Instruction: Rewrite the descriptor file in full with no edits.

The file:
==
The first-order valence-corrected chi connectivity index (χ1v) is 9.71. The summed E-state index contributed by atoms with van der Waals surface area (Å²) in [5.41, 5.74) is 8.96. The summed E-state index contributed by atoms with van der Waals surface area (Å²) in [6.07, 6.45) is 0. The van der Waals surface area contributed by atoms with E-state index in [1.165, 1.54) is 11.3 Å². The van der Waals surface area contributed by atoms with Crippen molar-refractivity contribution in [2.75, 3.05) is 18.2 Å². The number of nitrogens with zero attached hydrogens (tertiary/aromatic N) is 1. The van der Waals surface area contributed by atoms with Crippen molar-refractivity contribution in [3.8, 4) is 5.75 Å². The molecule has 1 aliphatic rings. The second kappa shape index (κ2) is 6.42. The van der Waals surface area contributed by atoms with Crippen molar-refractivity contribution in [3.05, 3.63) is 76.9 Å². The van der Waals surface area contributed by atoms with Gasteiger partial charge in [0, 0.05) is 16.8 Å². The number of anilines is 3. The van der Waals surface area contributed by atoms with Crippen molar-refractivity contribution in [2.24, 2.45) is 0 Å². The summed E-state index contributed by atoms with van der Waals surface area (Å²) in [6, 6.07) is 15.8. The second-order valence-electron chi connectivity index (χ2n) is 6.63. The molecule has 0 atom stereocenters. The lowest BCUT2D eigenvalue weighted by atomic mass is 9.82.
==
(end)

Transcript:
The first-order valence-corrected chi connectivity index (χ1v) is 9.71. The summed E-state index contributed by atoms with van der Waals surface area (Å²) in [5.41, 5.74) is 8.96. The summed E-state index contributed by atoms with van der Waals surface area (Å²) in [6.07, 6.45) is 0. The van der Waals surface area contributed by atoms with E-state index in [1.165, 1.54) is 11.3 Å². The van der Waals surface area contributed by atoms with Crippen molar-refractivity contribution in [2.75, 3.05) is 18.2 Å². The number of nitrogens with zero attached hydrogens (tertiary/aromatic N) is 1. The van der Waals surface area contributed by atoms with Crippen molar-refractivity contribution in [3.8, 4) is 5.75 Å². The molecule has 1 aliphatic rings. The second kappa shape index (κ2) is 6.42. The van der Waals surface area contributed by atoms with Crippen molar-refractivity contribution in [3.05, 3.63) is 76.9 Å². The van der Waals surface area contributed by atoms with Gasteiger partial charge in [0, 0.05) is 16.8 Å². The number of anilines is 3. The van der Waals surface area contributed by atoms with Crippen molar-refractivity contribution in [2.24, 2.45) is 0 Å². The summed E-state index contributed by atoms with van der Waals surface area (Å²) in [6, 6.07) is 15.8. The second-order valence-electron chi connectivity index (χ2n) is 6.63. The molecule has 0 atom stereocenters. The lowest BCUT2D eigenvalue weighted by atomic mass is 9.82.